PRC School Board holds workshop to discuss bond issue

Published 8:01 pm Wednesday, February 20, 2008

The School Board for the Pearl River County School District met for a workshop Tuesday evening to discuss reopening the bond issue for a new school building in the county.

District Superintendent Dennis Penton told the board there were four main concerns of citizens from the previous bond issue that had been addressed.

“Citizens were concerned about out of district students, Louisiana and other out-of-state car tags and the location we had chosen in the Salem area. They felt the Salem area was not centrally located enough. They also expressed concern that we need a high school more than we need an elementary school,” Penton said.

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Penton said the school has seen a sharp reduction in the number of out-of-state car tags on campus since instituting a program that allows campus security to issue tickets to cars with the out-of-state tags.

“I don’t know if they’ve bought their Mississippi tags or if they’re just borrowing vehicles to bring their kids to school, but the numbers have gone down,” Penton said.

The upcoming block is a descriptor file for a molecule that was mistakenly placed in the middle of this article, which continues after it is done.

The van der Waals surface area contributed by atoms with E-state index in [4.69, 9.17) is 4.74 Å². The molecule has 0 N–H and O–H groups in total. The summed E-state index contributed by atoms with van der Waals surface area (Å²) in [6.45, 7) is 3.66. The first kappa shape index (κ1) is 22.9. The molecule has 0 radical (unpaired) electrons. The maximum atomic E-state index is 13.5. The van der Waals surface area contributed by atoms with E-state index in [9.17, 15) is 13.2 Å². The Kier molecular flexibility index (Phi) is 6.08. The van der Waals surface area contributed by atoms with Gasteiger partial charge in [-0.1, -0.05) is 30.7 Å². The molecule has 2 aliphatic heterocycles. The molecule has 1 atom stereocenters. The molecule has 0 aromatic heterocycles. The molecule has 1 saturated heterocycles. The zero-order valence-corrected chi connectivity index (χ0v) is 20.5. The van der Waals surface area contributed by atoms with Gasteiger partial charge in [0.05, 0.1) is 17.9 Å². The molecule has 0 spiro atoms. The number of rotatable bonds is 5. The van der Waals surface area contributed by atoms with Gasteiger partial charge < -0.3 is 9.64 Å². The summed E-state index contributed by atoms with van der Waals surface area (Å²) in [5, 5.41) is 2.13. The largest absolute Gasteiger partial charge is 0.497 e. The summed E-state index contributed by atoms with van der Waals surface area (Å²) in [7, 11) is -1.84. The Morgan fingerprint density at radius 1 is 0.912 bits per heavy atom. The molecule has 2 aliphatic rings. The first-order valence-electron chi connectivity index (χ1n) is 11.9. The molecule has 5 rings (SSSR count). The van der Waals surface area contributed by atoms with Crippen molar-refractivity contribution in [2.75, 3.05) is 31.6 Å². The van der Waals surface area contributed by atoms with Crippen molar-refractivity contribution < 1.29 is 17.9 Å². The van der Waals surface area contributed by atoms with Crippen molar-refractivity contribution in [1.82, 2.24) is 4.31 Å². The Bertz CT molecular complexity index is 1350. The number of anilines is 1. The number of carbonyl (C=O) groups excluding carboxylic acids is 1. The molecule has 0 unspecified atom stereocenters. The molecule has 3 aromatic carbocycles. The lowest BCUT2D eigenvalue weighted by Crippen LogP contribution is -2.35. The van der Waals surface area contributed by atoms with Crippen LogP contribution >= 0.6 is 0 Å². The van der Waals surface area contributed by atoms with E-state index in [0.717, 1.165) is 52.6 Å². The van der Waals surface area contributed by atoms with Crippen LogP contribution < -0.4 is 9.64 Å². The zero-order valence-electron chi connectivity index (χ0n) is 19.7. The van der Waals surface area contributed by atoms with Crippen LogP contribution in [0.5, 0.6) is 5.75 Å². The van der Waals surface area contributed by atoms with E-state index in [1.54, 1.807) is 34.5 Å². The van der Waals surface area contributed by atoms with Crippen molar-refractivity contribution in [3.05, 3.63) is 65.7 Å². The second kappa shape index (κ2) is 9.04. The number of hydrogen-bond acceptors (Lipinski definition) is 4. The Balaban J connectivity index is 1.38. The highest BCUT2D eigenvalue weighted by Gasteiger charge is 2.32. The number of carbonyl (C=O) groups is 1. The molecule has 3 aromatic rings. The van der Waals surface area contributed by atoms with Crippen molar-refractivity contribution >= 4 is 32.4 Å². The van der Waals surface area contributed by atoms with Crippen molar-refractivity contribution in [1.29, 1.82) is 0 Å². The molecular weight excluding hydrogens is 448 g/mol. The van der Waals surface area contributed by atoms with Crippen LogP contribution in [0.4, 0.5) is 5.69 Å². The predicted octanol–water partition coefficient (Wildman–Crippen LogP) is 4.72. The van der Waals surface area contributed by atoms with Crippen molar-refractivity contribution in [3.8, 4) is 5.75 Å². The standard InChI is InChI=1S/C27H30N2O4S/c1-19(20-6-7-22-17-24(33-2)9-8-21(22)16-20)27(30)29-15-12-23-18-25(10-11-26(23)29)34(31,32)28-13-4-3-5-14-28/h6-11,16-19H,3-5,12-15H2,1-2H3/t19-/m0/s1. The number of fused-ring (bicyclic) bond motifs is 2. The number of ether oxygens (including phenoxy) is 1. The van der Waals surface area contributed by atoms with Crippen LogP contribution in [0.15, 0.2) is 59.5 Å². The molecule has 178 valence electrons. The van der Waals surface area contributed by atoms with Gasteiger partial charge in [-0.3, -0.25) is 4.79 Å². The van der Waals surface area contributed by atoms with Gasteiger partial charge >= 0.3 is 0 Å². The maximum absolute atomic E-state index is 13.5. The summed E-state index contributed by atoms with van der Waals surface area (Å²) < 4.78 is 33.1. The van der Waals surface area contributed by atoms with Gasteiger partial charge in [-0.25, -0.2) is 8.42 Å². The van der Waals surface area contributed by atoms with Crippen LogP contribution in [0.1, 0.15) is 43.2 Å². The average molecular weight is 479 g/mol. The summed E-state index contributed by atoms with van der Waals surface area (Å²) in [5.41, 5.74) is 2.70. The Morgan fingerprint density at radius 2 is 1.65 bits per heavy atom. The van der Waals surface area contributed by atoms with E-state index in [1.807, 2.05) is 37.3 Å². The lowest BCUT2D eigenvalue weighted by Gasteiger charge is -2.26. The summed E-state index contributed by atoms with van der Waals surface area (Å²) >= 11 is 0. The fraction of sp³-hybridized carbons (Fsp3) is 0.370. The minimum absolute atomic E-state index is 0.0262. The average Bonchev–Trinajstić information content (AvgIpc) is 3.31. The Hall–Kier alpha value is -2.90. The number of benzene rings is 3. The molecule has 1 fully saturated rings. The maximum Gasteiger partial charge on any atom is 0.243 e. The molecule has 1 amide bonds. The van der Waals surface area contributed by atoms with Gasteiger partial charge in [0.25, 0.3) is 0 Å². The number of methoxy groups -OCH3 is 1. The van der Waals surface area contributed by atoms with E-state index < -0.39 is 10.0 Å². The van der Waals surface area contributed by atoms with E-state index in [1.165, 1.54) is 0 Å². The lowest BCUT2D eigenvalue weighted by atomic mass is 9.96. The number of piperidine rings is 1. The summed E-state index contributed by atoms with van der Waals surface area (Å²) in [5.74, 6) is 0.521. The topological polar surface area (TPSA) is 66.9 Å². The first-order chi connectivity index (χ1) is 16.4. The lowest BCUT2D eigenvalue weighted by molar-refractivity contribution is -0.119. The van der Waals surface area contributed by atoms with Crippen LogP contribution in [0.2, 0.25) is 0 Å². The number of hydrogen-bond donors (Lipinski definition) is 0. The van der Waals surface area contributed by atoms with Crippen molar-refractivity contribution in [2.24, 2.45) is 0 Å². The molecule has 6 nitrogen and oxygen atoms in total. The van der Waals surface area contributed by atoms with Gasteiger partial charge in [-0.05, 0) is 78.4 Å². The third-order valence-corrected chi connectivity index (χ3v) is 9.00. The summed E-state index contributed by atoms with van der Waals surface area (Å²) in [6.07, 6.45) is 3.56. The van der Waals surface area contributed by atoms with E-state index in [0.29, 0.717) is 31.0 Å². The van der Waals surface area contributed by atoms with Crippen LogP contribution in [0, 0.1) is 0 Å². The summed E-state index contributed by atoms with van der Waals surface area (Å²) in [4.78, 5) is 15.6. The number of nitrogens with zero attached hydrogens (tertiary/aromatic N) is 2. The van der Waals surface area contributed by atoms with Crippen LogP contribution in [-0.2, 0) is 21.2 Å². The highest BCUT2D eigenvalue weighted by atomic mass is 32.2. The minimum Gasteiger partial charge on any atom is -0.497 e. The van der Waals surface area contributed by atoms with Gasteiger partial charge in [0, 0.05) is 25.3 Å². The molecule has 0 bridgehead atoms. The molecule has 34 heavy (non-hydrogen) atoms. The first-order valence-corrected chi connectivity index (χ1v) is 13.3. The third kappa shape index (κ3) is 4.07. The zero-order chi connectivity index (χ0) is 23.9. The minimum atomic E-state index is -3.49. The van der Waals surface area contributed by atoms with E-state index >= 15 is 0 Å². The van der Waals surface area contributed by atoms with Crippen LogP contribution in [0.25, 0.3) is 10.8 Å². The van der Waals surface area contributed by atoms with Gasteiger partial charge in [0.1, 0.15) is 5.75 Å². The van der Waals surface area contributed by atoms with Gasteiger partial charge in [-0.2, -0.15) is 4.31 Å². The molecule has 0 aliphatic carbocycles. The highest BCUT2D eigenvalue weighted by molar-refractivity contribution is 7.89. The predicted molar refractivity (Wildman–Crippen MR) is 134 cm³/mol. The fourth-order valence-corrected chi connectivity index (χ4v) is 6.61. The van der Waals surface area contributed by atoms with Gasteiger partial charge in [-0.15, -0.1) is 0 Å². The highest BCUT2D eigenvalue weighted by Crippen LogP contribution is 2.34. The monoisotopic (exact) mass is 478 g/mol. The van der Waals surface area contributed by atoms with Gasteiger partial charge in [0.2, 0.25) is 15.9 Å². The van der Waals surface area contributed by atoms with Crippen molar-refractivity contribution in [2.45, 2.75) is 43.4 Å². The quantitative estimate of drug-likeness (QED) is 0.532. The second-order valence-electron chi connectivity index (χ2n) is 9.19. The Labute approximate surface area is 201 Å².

Penton also said a change in board policy regarding out of district students seemed to be having the desired effect in lowering the number of out of district students.

Penton said to solve the location problem, instead of placing a new school in the Salem area, the district could place a new school on 16th section land near the school’s baseball complex.

“We have 200 acres of 16th section land across Interstate 59 from our baseball complex that is good high ground with plenty of room to put a new school building,” Penton said.

To address the need for a high school, Penton proposed building a modified elementary school that would allow room for expansion into a high school in the future.

“If current financial trends and rate of growth were to continue at the current pattern, we could conceivably be able to convert to a high school in 10 to 15 years. If we wait, at constant finances, we may never reach the threshold to build a new high school,” Penton said.

Penton said building a new high school from the ground up would cost more than $36 million, while the two phase project would allow the district to spend $21 million right now for the new building and make the additions in the future for the remaining $14 million.

“We’d be building this part at today’s construction costs… We also will never have bond capabilities for a $36 million project, now or in the future,” Penton said. “We’re using a two-phase project to get to the same point.”

Board member Michelle Boyd said the plan sounds like a good, solid plan.

“This is a way for us to get a high school down the road,” Boyd said.

The board agreed to start holding several public meetings to allow for public discussion on both the new proposal as well as the original plans. The first meeting is set for 6:30 p.m. Thursday, Mar. 27, at at the high school cafeteria.